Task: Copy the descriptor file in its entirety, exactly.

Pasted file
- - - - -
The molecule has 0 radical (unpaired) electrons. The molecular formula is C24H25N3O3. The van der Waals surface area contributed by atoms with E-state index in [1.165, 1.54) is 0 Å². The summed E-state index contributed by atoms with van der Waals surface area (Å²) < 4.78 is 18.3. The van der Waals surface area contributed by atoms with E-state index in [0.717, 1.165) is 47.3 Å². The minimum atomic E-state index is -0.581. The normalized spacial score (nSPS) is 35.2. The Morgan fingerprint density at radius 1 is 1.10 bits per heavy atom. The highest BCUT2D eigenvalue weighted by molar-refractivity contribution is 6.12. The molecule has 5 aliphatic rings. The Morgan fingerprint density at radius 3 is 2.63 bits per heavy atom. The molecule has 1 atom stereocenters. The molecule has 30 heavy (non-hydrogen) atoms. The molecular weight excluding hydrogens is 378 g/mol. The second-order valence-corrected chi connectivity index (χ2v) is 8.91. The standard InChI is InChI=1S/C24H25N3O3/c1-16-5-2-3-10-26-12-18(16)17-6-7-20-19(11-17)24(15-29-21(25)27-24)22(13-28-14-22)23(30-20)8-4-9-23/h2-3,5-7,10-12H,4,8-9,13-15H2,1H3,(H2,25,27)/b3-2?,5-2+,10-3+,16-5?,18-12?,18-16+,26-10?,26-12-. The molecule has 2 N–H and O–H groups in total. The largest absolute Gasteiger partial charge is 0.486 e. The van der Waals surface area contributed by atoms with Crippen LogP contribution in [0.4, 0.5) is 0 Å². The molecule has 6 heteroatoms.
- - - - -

The molecule has 0 radical (unpaired) electrons. The molecular formula is C24H25N3O3. The van der Waals surface area contributed by atoms with E-state index in [1.165, 1.54) is 0 Å². The summed E-state index contributed by atoms with van der Waals surface area (Å²) < 4.78 is 18.3. The van der Waals surface area contributed by atoms with E-state index in [0.717, 1.165) is 47.3 Å². The minimum atomic E-state index is -0.581. The normalized spacial score (nSPS) is 35.2. The Morgan fingerprint density at radius 1 is 1.10 bits per heavy atom. The highest BCUT2D eigenvalue weighted by molar-refractivity contribution is 6.12. The molecule has 5 aliphatic rings. The Morgan fingerprint density at radius 3 is 2.63 bits per heavy atom. The molecule has 1 atom stereocenters. The molecule has 30 heavy (non-hydrogen) atoms. The molecular weight excluding hydrogens is 378 g/mol. The second-order valence-corrected chi connectivity index (χ2v) is 8.91. The standard InChI is InChI=1S/C24H25N3O3/c1-16-5-2-3-10-26-12-18(16)17-6-7-20-19(11-17)24(15-29-21(25)27-24)22(13-28-14-22)23(30-20)8-4-9-23/h2-3,5-7,10-12H,4,8-9,13-15H2,1H3,(H2,25,27)/b3-2?,5-2+,10-3+,16-5?,18-12?,18-16+,26-10?,26-12-. The molecule has 2 N–H and O–H groups in total. The largest absolute Gasteiger partial charge is 0.486 e. The van der Waals surface area contributed by atoms with Crippen LogP contribution in [0.4, 0.5) is 0 Å². The molecule has 6 heteroatoms.